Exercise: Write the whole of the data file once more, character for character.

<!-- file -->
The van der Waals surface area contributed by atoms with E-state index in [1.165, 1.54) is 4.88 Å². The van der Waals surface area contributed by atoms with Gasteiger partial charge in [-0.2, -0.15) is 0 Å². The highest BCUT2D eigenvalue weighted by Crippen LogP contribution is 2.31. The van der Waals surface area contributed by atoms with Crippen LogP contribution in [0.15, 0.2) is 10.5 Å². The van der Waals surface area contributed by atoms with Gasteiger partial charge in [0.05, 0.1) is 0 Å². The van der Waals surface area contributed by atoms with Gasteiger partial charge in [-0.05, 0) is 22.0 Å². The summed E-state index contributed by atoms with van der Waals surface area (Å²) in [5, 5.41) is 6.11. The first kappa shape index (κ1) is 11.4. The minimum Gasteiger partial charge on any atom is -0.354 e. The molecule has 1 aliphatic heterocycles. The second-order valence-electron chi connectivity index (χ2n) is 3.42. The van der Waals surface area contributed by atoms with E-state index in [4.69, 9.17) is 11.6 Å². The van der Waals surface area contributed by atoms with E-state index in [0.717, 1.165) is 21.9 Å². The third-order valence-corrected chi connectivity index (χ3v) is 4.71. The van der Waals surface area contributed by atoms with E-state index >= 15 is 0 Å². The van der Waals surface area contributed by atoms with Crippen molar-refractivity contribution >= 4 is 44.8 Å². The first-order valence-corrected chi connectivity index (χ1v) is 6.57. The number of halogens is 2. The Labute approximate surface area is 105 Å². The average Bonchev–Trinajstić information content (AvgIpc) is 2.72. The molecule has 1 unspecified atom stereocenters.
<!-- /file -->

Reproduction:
The van der Waals surface area contributed by atoms with E-state index in [1.165, 1.54) is 4.88 Å². The van der Waals surface area contributed by atoms with Gasteiger partial charge in [-0.2, -0.15) is 0 Å². The highest BCUT2D eigenvalue weighted by Crippen LogP contribution is 2.31. The van der Waals surface area contributed by atoms with Crippen LogP contribution in [0.15, 0.2) is 10.5 Å². The van der Waals surface area contributed by atoms with Gasteiger partial charge in [0.05, 0.1) is 0 Å². The van der Waals surface area contributed by atoms with Gasteiger partial charge in [-0.05, 0) is 22.0 Å². The summed E-state index contributed by atoms with van der Waals surface area (Å²) in [5, 5.41) is 6.11. The first kappa shape index (κ1) is 11.4. The minimum Gasteiger partial charge on any atom is -0.354 e. The molecule has 1 aliphatic heterocycles. The second-order valence-electron chi connectivity index (χ2n) is 3.42. The van der Waals surface area contributed by atoms with E-state index in [4.69, 9.17) is 11.6 Å². The van der Waals surface area contributed by atoms with E-state index in [0.717, 1.165) is 21.9 Å². The third-order valence-corrected chi connectivity index (χ3v) is 4.71. The van der Waals surface area contributed by atoms with E-state index >= 15 is 0 Å². The van der Waals surface area contributed by atoms with Crippen molar-refractivity contribution >= 4 is 44.8 Å². The first-order valence-corrected chi connectivity index (χ1v) is 6.57. The number of halogens is 2. The Labute approximate surface area is 105 Å². The average Bonchev–Trinajstić information content (AvgIpc) is 2.72. The molecule has 1 unspecified atom stereocenters.